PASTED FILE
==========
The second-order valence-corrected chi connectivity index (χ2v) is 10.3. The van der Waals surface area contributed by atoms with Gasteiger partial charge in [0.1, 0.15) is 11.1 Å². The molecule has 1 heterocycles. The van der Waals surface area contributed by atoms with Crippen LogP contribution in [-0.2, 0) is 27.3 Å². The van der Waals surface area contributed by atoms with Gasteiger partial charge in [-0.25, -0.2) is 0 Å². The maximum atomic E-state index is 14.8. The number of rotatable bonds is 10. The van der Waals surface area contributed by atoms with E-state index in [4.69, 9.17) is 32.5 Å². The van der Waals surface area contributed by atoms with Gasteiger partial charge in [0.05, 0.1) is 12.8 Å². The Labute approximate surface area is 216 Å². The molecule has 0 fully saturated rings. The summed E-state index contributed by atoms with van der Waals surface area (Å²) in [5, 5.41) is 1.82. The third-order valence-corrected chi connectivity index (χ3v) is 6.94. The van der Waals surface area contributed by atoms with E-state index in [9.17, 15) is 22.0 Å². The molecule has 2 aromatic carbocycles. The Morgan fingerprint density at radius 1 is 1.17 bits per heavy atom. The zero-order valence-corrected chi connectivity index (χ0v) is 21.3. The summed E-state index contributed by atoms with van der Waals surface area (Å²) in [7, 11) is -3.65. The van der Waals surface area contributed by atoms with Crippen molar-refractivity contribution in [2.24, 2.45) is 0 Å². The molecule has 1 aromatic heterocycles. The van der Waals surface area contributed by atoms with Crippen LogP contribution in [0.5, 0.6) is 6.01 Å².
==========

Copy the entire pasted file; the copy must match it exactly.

The second-order valence-corrected chi connectivity index (χ2v) is 10.3. The van der Waals surface area contributed by atoms with Gasteiger partial charge in [0.1, 0.15) is 11.1 Å². The molecule has 1 heterocycles. The van der Waals surface area contributed by atoms with Crippen LogP contribution in [-0.2, 0) is 27.3 Å². The van der Waals surface area contributed by atoms with Gasteiger partial charge in [-0.25, -0.2) is 0 Å². The maximum atomic E-state index is 14.8. The number of rotatable bonds is 10. The van der Waals surface area contributed by atoms with E-state index in [4.69, 9.17) is 32.5 Å². The van der Waals surface area contributed by atoms with Gasteiger partial charge in [0.05, 0.1) is 12.8 Å². The Labute approximate surface area is 216 Å². The molecule has 0 fully saturated rings. The summed E-state index contributed by atoms with van der Waals surface area (Å²) in [5, 5.41) is 1.82. The third-order valence-corrected chi connectivity index (χ3v) is 6.94. The van der Waals surface area contributed by atoms with E-state index in [9.17, 15) is 22.0 Å². The molecule has 2 aromatic carbocycles. The Morgan fingerprint density at radius 1 is 1.17 bits per heavy atom. The zero-order valence-corrected chi connectivity index (χ0v) is 21.3. The summed E-state index contributed by atoms with van der Waals surface area (Å²) in [7, 11) is -3.65. The van der Waals surface area contributed by atoms with Crippen molar-refractivity contribution in [2.24, 2.45) is 0 Å². The molecule has 1 aromatic heterocycles. The van der Waals surface area contributed by atoms with Crippen LogP contribution in [0.5, 0.6) is 6.01 Å².